A collection of 3D printed cable stops
So I’ve been bunkering down in the Melbourne winter in front of 3D CAD programs designing various parts for the next bamboo bike. My aim is to reduce the amount of manual labour in the manufacture of the bikes and increase their quality, but still allow for individual geometries and styles. There’s a guy on Instructables who’s made a Custom 3D printed carbon fibre and aluminium bike and a lot of what he’s done is the genesis of my ideas for how to go about making custom molds that could be used with bamboo. There’s also this guy who’s made an amazingly detailed frame using 3D printed stainless steel lugs and carbon fibre poles. The triangle cutouts in the lugs are no doubt to save weight – as with 3D printing the amount of material you use is the main cost, and there’s limits to how thin walls can be (~3mm). So thick and chunky but with lots of holes in it seems to be the way to go.
This all sounds well and good, but there’s some caveats. The material properties of 3D printed stainless steel are not necessarily the same as regular steel. It’s infused with brass as part of the process, which, along with the process used, makes it much more brittle than normal. Regular stainless steel has an elongation of around 23%. 3D printed steel only has 2.3%. That’s a huge difference. There’s other 3D printers (like the one the guy used in the video above) that claim different material properties that are closer to normal stainless, but by the looks they’re also very expensive. I’m hoping the material technology will get better in the next few years so that this won’t be an issue.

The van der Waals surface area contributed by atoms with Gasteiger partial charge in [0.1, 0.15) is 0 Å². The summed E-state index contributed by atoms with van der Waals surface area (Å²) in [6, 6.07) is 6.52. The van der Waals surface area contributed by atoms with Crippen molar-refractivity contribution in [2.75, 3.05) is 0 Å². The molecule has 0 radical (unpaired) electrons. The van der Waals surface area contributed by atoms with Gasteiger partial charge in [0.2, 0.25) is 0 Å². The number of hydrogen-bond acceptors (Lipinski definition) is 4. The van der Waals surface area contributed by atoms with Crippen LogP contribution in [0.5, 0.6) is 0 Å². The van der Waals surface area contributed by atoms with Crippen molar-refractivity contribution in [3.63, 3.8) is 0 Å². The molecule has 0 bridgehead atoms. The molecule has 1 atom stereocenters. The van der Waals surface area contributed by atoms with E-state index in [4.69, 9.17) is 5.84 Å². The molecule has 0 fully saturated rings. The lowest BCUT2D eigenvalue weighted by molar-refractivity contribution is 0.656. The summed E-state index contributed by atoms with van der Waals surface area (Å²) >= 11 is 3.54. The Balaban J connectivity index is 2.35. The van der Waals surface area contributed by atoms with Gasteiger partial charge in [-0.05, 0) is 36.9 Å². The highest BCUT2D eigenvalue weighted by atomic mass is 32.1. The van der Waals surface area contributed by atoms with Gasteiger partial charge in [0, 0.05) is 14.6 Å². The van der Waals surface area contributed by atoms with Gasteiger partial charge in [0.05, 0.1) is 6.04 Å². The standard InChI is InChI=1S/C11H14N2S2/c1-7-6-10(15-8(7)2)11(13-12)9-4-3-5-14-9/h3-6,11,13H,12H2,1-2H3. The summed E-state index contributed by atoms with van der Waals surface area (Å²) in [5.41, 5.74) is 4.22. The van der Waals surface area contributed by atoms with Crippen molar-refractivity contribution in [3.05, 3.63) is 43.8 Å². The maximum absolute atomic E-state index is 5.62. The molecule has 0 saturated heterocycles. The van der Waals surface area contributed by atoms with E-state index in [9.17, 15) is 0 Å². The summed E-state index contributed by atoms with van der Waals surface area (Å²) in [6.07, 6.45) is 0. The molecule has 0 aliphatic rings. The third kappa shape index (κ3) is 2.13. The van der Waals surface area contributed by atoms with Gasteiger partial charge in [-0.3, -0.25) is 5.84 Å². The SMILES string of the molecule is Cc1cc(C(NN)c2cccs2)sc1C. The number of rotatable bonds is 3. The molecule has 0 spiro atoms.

So far I’ve modelled and produced some cable-stops which are specifically designed for use with bamboo or carbon fibre frames. Here’s a close up pic of one made from plastic:
A close up of a 3D printed cable stop. The roughness is due to the manufacturing process, which uses extremely thing layers of plastic built up over each other and welded together by a laser.
What sets it apart from a regular cable-stop is the curvature on the bottom of it is designed for thicker tubing and the tabs on either side have holes ready for wood screws so it can bolt right on. It’d probably be fitted with a dab of epoxy as well to help it stick properly.
I’ve designed it to be usable for both gear and brake cables, but I’ll have to do some strength testing on its use for the latter as there’s a lot more force going through a brake cable than a gear cable.
If you’d like some for your own project the cable-stops are available to buy directly from Shapeways, the 3D printer I’ve used. Plastic ones are $7 a pop plus postage. Stainless steel is a fair bit more. I’ll soon be adding a double and triple stop for use along top-tubes.
I’ve also designed a head-tube badge and had it printed in both white and black. I’ve coloured in the lettering on the white one to make it stand out, and I’ll probably do the same on the black (white lettering no doubt).
Two 3D printed head-tube badges made from “strong but flexible” plastic.
The next step is to start to model a set of lugs themselves. I want to be able to design them in such a way that the geometry can be changed easily and a new model produced from the changes in geometry semi-automatically. It’s a big ask, and there’s a lot of work involved, but stay tuned and it might just happen.